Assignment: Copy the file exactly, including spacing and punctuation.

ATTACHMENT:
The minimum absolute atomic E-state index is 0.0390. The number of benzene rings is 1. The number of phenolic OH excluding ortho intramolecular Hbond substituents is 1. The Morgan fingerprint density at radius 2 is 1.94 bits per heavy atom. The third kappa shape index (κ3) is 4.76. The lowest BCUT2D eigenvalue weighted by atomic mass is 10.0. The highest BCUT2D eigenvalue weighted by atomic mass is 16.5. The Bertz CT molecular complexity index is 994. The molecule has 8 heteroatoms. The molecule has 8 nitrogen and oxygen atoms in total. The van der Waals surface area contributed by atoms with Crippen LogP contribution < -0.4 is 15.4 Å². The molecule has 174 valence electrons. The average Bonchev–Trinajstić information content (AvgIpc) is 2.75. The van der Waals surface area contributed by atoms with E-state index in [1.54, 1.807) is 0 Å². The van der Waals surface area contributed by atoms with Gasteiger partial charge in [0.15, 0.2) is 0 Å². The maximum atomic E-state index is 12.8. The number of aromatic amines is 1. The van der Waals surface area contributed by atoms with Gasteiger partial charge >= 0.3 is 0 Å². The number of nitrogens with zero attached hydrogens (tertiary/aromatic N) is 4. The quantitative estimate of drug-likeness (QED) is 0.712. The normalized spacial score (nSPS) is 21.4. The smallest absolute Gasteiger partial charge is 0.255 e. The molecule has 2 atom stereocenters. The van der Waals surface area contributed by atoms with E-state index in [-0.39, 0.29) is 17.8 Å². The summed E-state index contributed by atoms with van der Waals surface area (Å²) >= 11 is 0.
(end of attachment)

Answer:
The minimum absolute atomic E-state index is 0.0390. The number of benzene rings is 1. The number of phenolic OH excluding ortho intramolecular Hbond substituents is 1. The Morgan fingerprint density at radius 2 is 1.94 bits per heavy atom. The third kappa shape index (κ3) is 4.76. The lowest BCUT2D eigenvalue weighted by atomic mass is 10.0. The highest BCUT2D eigenvalue weighted by atomic mass is 16.5. The Bertz CT molecular complexity index is 994. The molecule has 8 heteroatoms. The molecule has 8 nitrogen and oxygen atoms in total. The van der Waals surface area contributed by atoms with Crippen LogP contribution < -0.4 is 15.4 Å². The molecule has 174 valence electrons. The average Bonchev–Trinajstić information content (AvgIpc) is 2.75. The van der Waals surface area contributed by atoms with E-state index in [1.54, 1.807) is 0 Å². The van der Waals surface area contributed by atoms with Gasteiger partial charge in [0.15, 0.2) is 0 Å². The maximum atomic E-state index is 12.8. The number of aromatic amines is 1. The van der Waals surface area contributed by atoms with Gasteiger partial charge >= 0.3 is 0 Å². The number of nitrogens with zero attached hydrogens (tertiary/aromatic N) is 4. The quantitative estimate of drug-likeness (QED) is 0.712. The normalized spacial score (nSPS) is 21.4. The smallest absolute Gasteiger partial charge is 0.255 e. The molecule has 2 atom stereocenters. The van der Waals surface area contributed by atoms with E-state index in [-0.39, 0.29) is 17.8 Å². The summed E-state index contributed by atoms with van der Waals surface area (Å²) >= 11 is 0.